Photo credit: Kelvin Sage
Helsinki Cathedral and Senate Square just got served


Ignore the title of the post, as it was my failed attempt to be witty; Helsinki, Finland truly lives up to its title of one of the world’s “most livable city” (at least in the summer). Known for its gender equality (#2 in the world, second only to Iceland), coffee consumption, education system, app development, design, and overall happiness, Finland feels less rushed and more “user-friendly” than the other capital cities we’ve come across in Scandinavia.

Our group arrived in Finland at around 10:30am after an overnight Viking Line ferry from Stockholm.



From the port, we took cabs to our hostel, Domus Academica, which is not only a hostel but also doubles as a college dorm during the academic year. We stored our bags there in the meantime and set off to orient ourselves prior to our 3pm check in.

Our first stop about 10 minutes away was Temppeliaukion Church, aka “Rock Church”, built in 1969 as a demonstration of Finland’s distinction in innovative modernist architecture. For a moment, you’ll feel like you’re in a rocky glade somewhere in the far off country whether you’re inside or outside the church.


Approaching the church from the outside

Inside the church


We then walked southeast 5 minutes towards Kiasma, the symbol of Helsinki’s modernism that also functions as a museum on art and design.


I suppose this city is bike-friendly


Walking from Kiasma southeast, we noticed Helsinki’s train station on our left that looked like it came out of Gotham City:



Along the northern end of Park Esplanade are a multitude of pedestrian malls where you can go eat and shop on a sunny summer day.



Head further southeast to the main part of Helsinki lying east of Park Esplanade. You’re on the right path when you noticed a long street lined with outdoor cafés designed specifically for people watching:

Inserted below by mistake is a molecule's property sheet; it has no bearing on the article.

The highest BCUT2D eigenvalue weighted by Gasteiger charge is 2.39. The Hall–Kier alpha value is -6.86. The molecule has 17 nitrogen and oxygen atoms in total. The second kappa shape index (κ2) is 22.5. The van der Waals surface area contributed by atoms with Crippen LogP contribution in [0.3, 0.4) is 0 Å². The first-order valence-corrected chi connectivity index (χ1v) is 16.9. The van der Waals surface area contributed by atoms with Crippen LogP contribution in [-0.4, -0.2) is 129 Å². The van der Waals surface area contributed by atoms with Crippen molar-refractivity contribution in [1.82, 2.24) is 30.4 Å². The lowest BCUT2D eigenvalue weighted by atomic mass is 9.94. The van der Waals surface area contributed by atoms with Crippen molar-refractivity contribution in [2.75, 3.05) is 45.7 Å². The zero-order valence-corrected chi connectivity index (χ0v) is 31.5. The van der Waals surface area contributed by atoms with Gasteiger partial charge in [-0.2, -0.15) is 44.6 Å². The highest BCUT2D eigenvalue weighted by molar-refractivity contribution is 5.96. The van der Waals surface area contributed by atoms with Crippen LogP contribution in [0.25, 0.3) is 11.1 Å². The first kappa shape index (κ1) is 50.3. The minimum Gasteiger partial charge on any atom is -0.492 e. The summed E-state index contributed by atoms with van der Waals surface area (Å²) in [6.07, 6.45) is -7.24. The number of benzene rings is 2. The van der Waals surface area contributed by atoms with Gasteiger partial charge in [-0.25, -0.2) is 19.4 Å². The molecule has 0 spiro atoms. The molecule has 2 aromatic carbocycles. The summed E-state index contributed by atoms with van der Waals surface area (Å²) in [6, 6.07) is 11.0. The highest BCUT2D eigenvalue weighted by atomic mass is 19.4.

Then walk a block north to hit the central heart of Helsinki: Senate Square.



At the time of posting, we happened upon a music festival taking place in Helsinki. A giant orchestra with a background chorus was performing to pieces by renowned Finnish composer (and one of my favorites), Jean Sibelius.



Afterwards, we back tracked to the hostel to check into our rooms at 3pm, freshen up and meet Nadi, one of our monsooners and a longtime reader of the blog. She had just flown in this afternoon to be with us for only 2 days here (better than nothing!)

At around 7pm a bunch of us left to walk 20 minutes south to Sea Horse, a famous Finnish restaurant and a local favorite that has been unchanged (food, decor, etc!) since its inception in 1939.


Walked by a marathon
A cathedral along the way


While at Sea Horse, we decided to play restaurant wars with another group who was eating at a Thai restaurant nearby.


We win
Reindeer Filet


After dinner, we headed out on the town, trying to take advantage of all the after-parties that were going on for the music festival. This would be the night Katy would leave us on a 3am flight home; thanks for coming Katy!




- At time of posting in Helsinki, it was 18 °C - Humidity: 64% | Wind Speed: 11km/hr | Cloud Cover: clear, sunny


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August 2015